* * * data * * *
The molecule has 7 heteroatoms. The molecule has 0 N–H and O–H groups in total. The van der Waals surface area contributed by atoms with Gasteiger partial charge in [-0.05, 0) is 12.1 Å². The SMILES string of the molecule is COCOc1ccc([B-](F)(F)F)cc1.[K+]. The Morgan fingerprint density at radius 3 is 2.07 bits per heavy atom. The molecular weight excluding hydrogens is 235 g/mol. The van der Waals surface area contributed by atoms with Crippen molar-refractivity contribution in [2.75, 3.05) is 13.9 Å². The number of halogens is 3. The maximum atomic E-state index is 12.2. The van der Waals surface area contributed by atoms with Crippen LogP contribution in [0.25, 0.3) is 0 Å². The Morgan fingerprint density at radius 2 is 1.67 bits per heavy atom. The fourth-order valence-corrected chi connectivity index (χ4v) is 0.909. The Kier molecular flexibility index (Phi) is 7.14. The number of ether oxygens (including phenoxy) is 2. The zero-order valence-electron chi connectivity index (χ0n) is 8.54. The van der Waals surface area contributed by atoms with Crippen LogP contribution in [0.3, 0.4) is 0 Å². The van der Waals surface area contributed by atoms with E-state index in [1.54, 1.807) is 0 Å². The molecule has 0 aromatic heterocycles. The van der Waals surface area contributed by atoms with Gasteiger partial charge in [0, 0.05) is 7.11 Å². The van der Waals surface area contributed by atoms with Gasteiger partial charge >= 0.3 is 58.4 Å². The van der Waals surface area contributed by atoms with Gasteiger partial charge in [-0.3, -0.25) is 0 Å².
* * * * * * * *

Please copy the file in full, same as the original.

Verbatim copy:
The molecule has 7 heteroatoms. The molecule has 0 N–H and O–H groups in total. The van der Waals surface area contributed by atoms with Gasteiger partial charge in [-0.05, 0) is 12.1 Å². The SMILES string of the molecule is COCOc1ccc([B-](F)(F)F)cc1.[K+]. The Morgan fingerprint density at radius 3 is 2.07 bits per heavy atom. The molecular weight excluding hydrogens is 235 g/mol. The van der Waals surface area contributed by atoms with Crippen molar-refractivity contribution in [2.75, 3.05) is 13.9 Å². The number of halogens is 3. The maximum atomic E-state index is 12.2. The van der Waals surface area contributed by atoms with Crippen LogP contribution in [0.25, 0.3) is 0 Å². The Morgan fingerprint density at radius 2 is 1.67 bits per heavy atom. The fourth-order valence-corrected chi connectivity index (χ4v) is 0.909. The Kier molecular flexibility index (Phi) is 7.14. The number of ether oxygens (including phenoxy) is 2. The zero-order valence-electron chi connectivity index (χ0n) is 8.54. The van der Waals surface area contributed by atoms with Crippen LogP contribution in [0.3, 0.4) is 0 Å². The van der Waals surface area contributed by atoms with E-state index in [1.54, 1.807) is 0 Å². The molecule has 0 aromatic heterocycles. The van der Waals surface area contributed by atoms with Gasteiger partial charge in [0, 0.05) is 7.11 Å². The van der Waals surface area contributed by atoms with Gasteiger partial charge >= 0.3 is 58.4 Å². The van der Waals surface area contributed by atoms with Gasteiger partial charge in [-0.3, -0.25) is 0 Å².